Moderate amounts of caffeine during pregnancy do not harm baby's IQ, study shows
Women drinking and eating moderate amounts of caffeine during pregnancy should be reassured that they are not harming their child's intelligence, according to a study from The Research Institute at Nationwide Children's Hospital that was published in the American Journal of Epidemiology. The research, one of the first studies to focus on how in utero caffeine exposure affects a child's future intelligence (IQ) and behavior later in childhood, found caffeine did not lead to a reduced IQ or increased behavioral problems.
"We did not find evidence of an adverse association of maternal pregnancy caffeine consumption with child cognition or behavior at 4 or 7 years of age," said Mark A. Klebanoff, MD, principal investigator in the Center for Perinatal Research at the Research Institute at Nationwide Children's and faculty member at The Ohio State University College of Medicine.
Researchers analyzed a marker of caffeine in the blood of 2,197 expectant mothers who took part in the Collaborative Perinatal Project, conducted at multiple sites in the United States in 1959-74. According to the researchers, this was an era when coffee consumption during pregnancy was more prevalent than today, as there was little concern regarding the safety of caffeine. Therefore, the study was able to investigate a broader range of caffeine intake than if a similar study was done today.
Researchers looked at the association between a chemical called paraxanthine, caffeine's primary metabolite, at two points in pregnancy. They compared those levels to the child's IQ and behavior at 4 and 7 years of age.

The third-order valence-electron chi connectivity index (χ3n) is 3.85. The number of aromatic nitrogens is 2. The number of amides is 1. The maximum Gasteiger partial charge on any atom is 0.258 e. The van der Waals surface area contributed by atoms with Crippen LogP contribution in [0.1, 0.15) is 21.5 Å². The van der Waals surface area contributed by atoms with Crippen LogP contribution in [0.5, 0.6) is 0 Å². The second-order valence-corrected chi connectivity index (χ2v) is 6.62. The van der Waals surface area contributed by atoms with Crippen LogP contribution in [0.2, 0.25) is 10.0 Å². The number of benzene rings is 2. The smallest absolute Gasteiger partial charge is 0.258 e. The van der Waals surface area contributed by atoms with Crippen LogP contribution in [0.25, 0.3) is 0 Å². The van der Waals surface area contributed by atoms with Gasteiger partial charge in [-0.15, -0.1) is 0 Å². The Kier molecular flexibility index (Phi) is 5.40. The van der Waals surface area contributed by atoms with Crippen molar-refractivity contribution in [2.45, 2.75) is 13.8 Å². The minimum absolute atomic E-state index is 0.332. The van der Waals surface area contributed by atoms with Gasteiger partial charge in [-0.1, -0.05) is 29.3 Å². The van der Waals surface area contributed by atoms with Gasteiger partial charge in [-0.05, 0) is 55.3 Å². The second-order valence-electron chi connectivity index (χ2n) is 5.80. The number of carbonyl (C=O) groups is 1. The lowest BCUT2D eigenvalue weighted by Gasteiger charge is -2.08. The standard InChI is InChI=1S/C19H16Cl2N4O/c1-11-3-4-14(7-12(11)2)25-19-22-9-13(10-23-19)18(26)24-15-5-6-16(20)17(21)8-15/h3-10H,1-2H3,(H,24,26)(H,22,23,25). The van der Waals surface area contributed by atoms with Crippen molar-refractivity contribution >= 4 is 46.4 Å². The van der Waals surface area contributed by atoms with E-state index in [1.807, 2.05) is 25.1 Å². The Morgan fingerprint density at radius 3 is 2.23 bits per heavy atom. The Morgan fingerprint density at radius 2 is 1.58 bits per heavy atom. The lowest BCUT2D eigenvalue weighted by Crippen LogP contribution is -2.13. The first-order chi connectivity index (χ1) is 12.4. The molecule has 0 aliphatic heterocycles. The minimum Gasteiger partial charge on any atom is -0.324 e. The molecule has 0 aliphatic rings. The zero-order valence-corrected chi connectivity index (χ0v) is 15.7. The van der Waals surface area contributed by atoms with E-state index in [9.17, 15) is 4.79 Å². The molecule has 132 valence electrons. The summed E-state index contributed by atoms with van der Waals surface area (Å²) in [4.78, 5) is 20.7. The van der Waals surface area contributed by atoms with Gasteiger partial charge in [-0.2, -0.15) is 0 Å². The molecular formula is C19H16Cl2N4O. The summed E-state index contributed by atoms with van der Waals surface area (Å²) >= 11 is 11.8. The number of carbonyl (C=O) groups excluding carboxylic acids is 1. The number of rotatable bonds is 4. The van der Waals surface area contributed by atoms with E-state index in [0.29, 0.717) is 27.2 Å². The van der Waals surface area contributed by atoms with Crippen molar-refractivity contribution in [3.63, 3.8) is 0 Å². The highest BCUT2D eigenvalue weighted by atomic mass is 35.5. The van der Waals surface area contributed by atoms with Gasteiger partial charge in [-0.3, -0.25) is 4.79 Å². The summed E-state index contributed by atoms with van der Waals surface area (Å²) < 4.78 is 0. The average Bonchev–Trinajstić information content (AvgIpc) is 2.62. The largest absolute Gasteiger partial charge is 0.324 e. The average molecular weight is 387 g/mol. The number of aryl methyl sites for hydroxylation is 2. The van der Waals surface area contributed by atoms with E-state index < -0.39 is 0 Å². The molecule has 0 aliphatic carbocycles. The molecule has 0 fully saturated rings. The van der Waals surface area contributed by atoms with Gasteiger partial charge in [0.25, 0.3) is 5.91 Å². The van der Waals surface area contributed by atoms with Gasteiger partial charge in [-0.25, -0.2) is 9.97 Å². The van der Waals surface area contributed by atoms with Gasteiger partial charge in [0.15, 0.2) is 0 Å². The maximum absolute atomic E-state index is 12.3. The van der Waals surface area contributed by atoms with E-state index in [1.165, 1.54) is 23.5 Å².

Researchers found there were no consistent patterns between maternal caffeine ingestion and the development and behavior of those children at those points in their lives.
This study follows previous research regarding caffeine consumption during pregnancy conducted at The Research Institute at Nationwide Children's. Dr. Klebanoff and Sarah Keim, PhD, co-author and principal investigator in the Center for Biobehavioral Health at the Research Institute at Nationwide Children's, published a study in Epidemiology in March 2015 involving the same group of women from The Collaborative Perinatal Project and found that increased ingestion of caffeine during pregnancy did not increase the risk of childhood obesity.
Of the children in the study, about 11 percent were considered obese at 4 years and about 7 percent at 7 years. However, the researchers found no associations between their mother's caffeine intake and these occurrences of obesity.
"Taken as a whole, we consider our results to be reassuring for pregnant women who consume moderate amounts of caffeine or the equivalent to 1 or 2 cups of coffee per day," said Dr. Keim, who is also a faculty member at The Ohio State University College of Medicine.